A by-product of biofuel manufacture can power microbial fuel cells to
generate electricity cheaply and efficiently, according to scientists
presenting their work at the Society for General Microbiology's Autumn
Conference. The work could help develop self-powered devices that would
depollute waste water and create a model for other applications.
Distillers Dried Grain with Solubles (DDGS) is a waste product from
bioethanol production that is commonly used as a low-cost animal feed. Researchers
from the University of Surrey incorporated DDGS together with
bacteria-inoculated sludge from a waste water treatment plant in their
microbial fuel cell.
The design of the fuel cell meant that the bacteria, which used the DDGS for
growth, were physically separated from their oxygen supply. This meant that the
bacteria were forced into sending electrons around a circuit leading to a
supply of oxygen. By tapping into this electron flow, electricity could be
generated from the waste.
Microbial fuel cells offer the ability to convert a wide range of complex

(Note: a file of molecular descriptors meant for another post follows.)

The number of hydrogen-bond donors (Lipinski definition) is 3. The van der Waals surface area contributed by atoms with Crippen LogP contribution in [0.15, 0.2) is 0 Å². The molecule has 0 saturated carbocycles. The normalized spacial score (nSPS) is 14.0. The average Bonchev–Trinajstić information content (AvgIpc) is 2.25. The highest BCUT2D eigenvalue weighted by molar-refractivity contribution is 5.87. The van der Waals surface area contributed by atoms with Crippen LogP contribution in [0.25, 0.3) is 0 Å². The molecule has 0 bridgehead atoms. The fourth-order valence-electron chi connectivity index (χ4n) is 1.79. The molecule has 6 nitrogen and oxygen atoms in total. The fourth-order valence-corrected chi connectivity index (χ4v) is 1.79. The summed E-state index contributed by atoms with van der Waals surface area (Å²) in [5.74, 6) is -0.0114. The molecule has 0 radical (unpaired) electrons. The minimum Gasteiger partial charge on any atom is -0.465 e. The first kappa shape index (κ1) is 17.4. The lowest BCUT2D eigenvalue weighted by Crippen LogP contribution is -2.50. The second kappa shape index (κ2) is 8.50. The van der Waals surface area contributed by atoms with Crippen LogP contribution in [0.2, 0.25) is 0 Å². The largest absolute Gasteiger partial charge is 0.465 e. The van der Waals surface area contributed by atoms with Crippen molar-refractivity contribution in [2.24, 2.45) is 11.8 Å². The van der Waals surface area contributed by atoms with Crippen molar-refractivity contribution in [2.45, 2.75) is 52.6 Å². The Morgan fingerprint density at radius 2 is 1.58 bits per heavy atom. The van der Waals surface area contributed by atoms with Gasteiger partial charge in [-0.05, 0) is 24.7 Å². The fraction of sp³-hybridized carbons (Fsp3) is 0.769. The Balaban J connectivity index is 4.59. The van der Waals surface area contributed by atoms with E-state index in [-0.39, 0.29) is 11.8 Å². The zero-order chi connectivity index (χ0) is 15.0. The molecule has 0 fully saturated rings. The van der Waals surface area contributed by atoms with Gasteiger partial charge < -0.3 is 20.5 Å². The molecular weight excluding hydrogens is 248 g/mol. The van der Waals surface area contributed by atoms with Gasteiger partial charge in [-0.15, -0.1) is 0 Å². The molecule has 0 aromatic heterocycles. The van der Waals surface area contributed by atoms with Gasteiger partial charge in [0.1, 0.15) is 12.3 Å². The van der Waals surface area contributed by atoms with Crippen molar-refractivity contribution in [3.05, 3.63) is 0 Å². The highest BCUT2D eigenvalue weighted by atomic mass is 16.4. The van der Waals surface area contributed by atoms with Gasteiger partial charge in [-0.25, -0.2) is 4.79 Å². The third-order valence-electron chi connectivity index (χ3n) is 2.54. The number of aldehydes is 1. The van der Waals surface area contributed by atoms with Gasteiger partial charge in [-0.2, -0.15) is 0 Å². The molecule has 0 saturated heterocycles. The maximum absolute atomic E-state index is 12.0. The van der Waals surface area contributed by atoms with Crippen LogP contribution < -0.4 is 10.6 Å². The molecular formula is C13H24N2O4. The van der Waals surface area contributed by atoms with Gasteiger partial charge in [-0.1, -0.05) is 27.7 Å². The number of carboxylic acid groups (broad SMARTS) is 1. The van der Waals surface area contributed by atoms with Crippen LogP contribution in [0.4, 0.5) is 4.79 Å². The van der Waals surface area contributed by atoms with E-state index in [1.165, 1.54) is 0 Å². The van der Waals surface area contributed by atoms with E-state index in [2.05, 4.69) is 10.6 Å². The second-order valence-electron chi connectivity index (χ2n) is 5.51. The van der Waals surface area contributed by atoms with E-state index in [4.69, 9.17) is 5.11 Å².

organic waste products into electrical energy, making it an attractive target
technology for renewable energy. Finding cost-efficient starting products is
necessary to help commercialize the process, explained Lisa Buddrus who is
carrying out the research. "DDGS is potentially one of the most abundant
waste products in the UK. As the biofuel industry expands the supply of DDGS
will become more abundant," she says.
As well as being low-cost, microbial fuel cells that use DDGS are very
environmentally friendly. The waste that is left following electricity
extraction is of greater value, as it is less reactive with oxygen, making it
less polluting. "We've found something really useful from a waste product
without affecting its value as animal feed and at the same time improving its
environmental status. This is something we place great importance on and within
our group we have a team solely dedicated to reducing polluting potential,"
says Professor Mike Bushell, leader of the group.
A lot of microbial fuel cell research focuses on developing environmental
sensors in remote locations. "Self-powered sensors in remote places such
as deserts or oceans can be used to provide important data for monitoring
weather or pollution. Other applications in focus for microbial fuel cells
include treating waste water to produce green electricity and clean up the water
at the same time," explains Bushell.